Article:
BANGKOK (Reuters) - Thailand extended a state of emergency imposed in about a third of the country during recent bloody political protests on Tuesday, saying anti-government elements continued to pose a threat.
The protests, mainly involving supporters of an ousted prime minister, turned violent in April and May. Ninety people were killed and almost 2,000 wounded, raising fears for stability in Southeast Asia’s second-biggest economy.
Calm has been restored but the government says some in the “red shirt” movement may attempt to provoke further trouble.
“We have been informed there are people who continue to try to spread false information to spur hatred and instigate unrest,” said Ongart Klampaiboon, minister to the prime minister’s office.
Ongart, speaking after a cabinet meeting, said the state of emergency would be lifted in five provinces that have seen little political activism but would continue in Bangkok and 18 of the country’s 76 provinces for another three months.
Critics say that while the government calls for reconciliation between deeply divided political blocs, it is stifling opposition with arrests, censorship and emergency rule.
Businesses, tour operators and rights groups have called for the special law to be dropped.
“The government could justify it in times of violence but now that it is over, civil rights should be restored. Threats should be dealt with using normal law,” Niran Pithakwatchara of the National Human Rights Commission told Reuters.
The Brussels-based International Crisis Group said on Monday Thailand should lift the emergency immediately or frustration could lead to more violence.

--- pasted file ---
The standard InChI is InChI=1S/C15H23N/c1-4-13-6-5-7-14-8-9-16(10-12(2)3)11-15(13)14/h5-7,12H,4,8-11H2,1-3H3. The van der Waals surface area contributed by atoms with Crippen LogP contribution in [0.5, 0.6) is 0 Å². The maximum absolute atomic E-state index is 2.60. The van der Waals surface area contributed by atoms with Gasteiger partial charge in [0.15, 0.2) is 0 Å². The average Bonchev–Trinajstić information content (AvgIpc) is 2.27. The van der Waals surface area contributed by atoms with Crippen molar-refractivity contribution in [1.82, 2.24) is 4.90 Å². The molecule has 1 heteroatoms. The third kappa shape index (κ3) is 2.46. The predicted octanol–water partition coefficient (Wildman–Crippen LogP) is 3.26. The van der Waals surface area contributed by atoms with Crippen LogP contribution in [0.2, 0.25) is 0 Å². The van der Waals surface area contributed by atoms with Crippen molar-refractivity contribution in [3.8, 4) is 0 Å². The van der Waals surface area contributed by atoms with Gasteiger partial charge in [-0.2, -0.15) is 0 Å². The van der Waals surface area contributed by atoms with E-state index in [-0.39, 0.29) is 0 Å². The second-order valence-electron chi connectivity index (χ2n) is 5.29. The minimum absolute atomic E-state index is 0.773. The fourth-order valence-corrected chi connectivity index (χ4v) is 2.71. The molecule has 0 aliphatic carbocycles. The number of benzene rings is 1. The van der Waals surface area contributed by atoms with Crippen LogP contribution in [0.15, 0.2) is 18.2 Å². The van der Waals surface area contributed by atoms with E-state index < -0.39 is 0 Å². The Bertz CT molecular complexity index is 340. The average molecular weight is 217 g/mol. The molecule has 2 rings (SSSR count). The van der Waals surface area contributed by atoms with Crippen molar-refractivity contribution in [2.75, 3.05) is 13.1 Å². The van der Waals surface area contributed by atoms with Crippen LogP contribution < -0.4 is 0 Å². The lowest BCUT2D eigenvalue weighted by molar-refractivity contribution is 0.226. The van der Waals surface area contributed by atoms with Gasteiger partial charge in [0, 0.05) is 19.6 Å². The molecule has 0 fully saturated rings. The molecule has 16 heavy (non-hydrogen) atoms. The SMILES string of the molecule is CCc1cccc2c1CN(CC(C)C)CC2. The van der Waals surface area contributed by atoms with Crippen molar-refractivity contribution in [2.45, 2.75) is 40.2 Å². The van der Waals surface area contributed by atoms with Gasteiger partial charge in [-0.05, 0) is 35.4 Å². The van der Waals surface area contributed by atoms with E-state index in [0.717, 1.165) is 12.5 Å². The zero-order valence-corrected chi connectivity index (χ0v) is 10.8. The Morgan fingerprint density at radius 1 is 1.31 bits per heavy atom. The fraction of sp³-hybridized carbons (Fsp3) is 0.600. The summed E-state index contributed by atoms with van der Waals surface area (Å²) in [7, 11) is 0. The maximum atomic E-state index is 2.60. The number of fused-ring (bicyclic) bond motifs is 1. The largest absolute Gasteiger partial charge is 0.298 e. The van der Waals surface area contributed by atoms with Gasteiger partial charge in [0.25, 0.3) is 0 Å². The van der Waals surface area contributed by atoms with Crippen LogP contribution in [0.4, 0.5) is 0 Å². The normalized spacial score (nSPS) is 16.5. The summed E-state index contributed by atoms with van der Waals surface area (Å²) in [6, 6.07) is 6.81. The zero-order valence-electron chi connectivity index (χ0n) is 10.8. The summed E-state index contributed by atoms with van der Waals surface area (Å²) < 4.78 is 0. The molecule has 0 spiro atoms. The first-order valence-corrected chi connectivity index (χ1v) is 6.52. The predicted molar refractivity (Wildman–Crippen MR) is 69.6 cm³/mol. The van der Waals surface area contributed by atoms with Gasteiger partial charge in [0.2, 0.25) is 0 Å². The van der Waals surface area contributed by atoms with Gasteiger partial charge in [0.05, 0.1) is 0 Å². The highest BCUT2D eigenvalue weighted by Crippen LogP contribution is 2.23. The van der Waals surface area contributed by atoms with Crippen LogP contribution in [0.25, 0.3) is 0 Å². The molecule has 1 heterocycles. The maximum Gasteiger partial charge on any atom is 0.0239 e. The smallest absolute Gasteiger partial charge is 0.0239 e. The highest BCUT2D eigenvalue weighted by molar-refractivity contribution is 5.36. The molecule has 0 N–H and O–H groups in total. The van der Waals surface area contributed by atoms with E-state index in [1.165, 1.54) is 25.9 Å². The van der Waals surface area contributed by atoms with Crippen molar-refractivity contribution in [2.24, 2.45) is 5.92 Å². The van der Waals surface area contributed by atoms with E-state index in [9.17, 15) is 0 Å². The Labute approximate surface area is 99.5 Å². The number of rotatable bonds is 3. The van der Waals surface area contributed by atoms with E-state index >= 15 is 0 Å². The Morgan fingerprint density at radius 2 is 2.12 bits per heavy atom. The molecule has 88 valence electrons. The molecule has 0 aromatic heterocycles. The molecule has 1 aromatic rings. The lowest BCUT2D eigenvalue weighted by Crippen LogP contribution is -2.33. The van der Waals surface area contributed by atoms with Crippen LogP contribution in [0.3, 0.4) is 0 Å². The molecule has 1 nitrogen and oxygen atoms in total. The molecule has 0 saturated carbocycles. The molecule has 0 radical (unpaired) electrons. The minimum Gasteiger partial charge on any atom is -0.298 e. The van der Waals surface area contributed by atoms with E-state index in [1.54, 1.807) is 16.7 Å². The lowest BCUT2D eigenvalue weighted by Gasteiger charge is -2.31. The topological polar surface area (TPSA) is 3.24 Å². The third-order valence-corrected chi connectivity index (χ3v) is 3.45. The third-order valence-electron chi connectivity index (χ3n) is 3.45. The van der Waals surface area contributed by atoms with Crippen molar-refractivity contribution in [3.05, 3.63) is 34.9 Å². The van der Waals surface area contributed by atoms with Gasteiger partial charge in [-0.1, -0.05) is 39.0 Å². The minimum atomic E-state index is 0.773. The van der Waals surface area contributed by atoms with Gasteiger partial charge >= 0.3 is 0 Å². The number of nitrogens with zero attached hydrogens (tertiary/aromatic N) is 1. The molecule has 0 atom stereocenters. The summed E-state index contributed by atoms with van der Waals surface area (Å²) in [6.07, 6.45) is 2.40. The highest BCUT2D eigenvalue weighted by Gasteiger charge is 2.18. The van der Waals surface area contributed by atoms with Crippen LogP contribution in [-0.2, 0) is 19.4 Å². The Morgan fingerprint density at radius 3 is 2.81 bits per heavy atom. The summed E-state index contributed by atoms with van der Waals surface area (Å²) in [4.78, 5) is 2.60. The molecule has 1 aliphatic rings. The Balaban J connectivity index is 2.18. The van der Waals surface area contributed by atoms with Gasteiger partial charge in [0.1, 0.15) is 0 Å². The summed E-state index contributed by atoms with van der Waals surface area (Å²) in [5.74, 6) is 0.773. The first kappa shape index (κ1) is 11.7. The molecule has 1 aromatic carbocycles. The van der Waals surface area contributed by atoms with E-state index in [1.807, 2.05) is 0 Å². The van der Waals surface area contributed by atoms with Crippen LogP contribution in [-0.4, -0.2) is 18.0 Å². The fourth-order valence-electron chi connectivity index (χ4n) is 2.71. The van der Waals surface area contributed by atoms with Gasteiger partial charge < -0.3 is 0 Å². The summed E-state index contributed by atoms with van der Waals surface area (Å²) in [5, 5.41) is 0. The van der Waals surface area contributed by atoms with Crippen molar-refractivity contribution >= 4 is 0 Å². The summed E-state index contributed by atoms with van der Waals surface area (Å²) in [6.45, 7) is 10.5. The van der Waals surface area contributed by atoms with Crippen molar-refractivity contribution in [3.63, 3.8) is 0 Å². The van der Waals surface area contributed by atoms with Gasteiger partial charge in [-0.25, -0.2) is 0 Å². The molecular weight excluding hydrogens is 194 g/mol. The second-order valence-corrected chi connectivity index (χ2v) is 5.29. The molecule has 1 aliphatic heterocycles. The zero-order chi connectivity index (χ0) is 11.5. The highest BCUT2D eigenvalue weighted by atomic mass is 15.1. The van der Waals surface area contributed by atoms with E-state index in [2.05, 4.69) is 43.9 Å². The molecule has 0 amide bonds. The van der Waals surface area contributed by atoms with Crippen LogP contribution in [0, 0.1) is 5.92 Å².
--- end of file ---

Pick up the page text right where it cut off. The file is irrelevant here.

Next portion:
Anti-government activists say the law is being maintained to help the military stop the opposition regrouping.
“As long as the decree is in place, we cannot regroup. It’s too risky even for a low-key provincial gathering,” said Somyos Preuksakasemsuk, an activist briefly detained in May.
Jatuporn Prompan, an opposition parliamentarian and the only main red shirt to be released on bail after the protesters were dispersed on May 19, said his supporters were unlikely to regroup this year.
“I told our supporters to bide their time. Just keep breathing and stay out of harm’s way,” he told Reuters in an interview.
Apart from Bangkok, emergency rule covers much of the north and the northeast, bastions of support for Thaksin Shinawatra, ousted in a 2006 military coup and accused by the authorities of instigating two months of protests by his red-clad supporters.
Many of these are rural and urban poor, but they also include academics, left-wingers and pro-democracy activists.
They say an undemocratic royalist- and military-linked establishment unfairly forced their champion from power.
Thaksin, a former telecoms tycoon now living in self-exile, and several protest leaders were accused of terrorism after shadowy gunmen mingled with demonstrators and battled security forces on Bangkok’s streets, raising the spectre of civil war.
Thaksin, convicted of graft after he was ousted, denies any connection with the gunmen or financing the protest.
The emergency bans political gatherings of more than five people and forbids the publication and broadcast of information deemed a threat to national security or that could cause panic.
It also gives broad powers to the security forces, including the right to detain suspects for up to 30 days without charge.
Additional reporting and writing by Ambika Ahuja; Editing by Alan Raybould